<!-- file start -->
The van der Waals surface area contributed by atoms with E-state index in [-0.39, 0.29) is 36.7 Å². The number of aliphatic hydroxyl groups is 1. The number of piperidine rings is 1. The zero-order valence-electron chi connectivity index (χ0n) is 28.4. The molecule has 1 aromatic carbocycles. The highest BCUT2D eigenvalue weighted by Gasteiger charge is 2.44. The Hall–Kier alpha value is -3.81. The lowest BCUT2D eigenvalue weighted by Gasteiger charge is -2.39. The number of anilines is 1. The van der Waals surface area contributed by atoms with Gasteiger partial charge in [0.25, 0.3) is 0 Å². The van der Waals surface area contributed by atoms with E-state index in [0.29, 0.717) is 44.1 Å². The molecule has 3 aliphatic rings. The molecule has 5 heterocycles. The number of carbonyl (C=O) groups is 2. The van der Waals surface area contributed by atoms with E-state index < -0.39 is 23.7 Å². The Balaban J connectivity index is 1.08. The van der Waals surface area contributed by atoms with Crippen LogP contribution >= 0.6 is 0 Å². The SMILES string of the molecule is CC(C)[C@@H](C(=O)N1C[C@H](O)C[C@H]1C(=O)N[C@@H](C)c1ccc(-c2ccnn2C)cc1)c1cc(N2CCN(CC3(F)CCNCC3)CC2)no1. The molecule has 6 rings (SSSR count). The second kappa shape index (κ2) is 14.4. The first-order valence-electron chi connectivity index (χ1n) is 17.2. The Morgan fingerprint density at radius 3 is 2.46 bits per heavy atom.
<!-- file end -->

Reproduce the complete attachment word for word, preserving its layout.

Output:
The van der Waals surface area contributed by atoms with E-state index in [-0.39, 0.29) is 36.7 Å². The number of aliphatic hydroxyl groups is 1. The number of piperidine rings is 1. The zero-order valence-electron chi connectivity index (χ0n) is 28.4. The molecule has 1 aromatic carbocycles. The highest BCUT2D eigenvalue weighted by Gasteiger charge is 2.44. The Hall–Kier alpha value is -3.81. The lowest BCUT2D eigenvalue weighted by Gasteiger charge is -2.39. The number of anilines is 1. The van der Waals surface area contributed by atoms with Gasteiger partial charge in [0.25, 0.3) is 0 Å². The van der Waals surface area contributed by atoms with E-state index in [0.29, 0.717) is 44.1 Å². The molecule has 3 aliphatic rings. The molecule has 5 heterocycles. The number of carbonyl (C=O) groups is 2. The van der Waals surface area contributed by atoms with E-state index < -0.39 is 23.7 Å². The Balaban J connectivity index is 1.08. The van der Waals surface area contributed by atoms with Crippen LogP contribution >= 0.6 is 0 Å². The SMILES string of the molecule is CC(C)[C@@H](C(=O)N1C[C@H](O)C[C@H]1C(=O)N[C@@H](C)c1ccc(-c2ccnn2C)cc1)c1cc(N2CCN(CC3(F)CCNCC3)CC2)no1. The molecule has 6 rings (SSSR count). The second kappa shape index (κ2) is 14.4. The first-order valence-electron chi connectivity index (χ1n) is 17.2. The Morgan fingerprint density at radius 3 is 2.46 bits per heavy atom.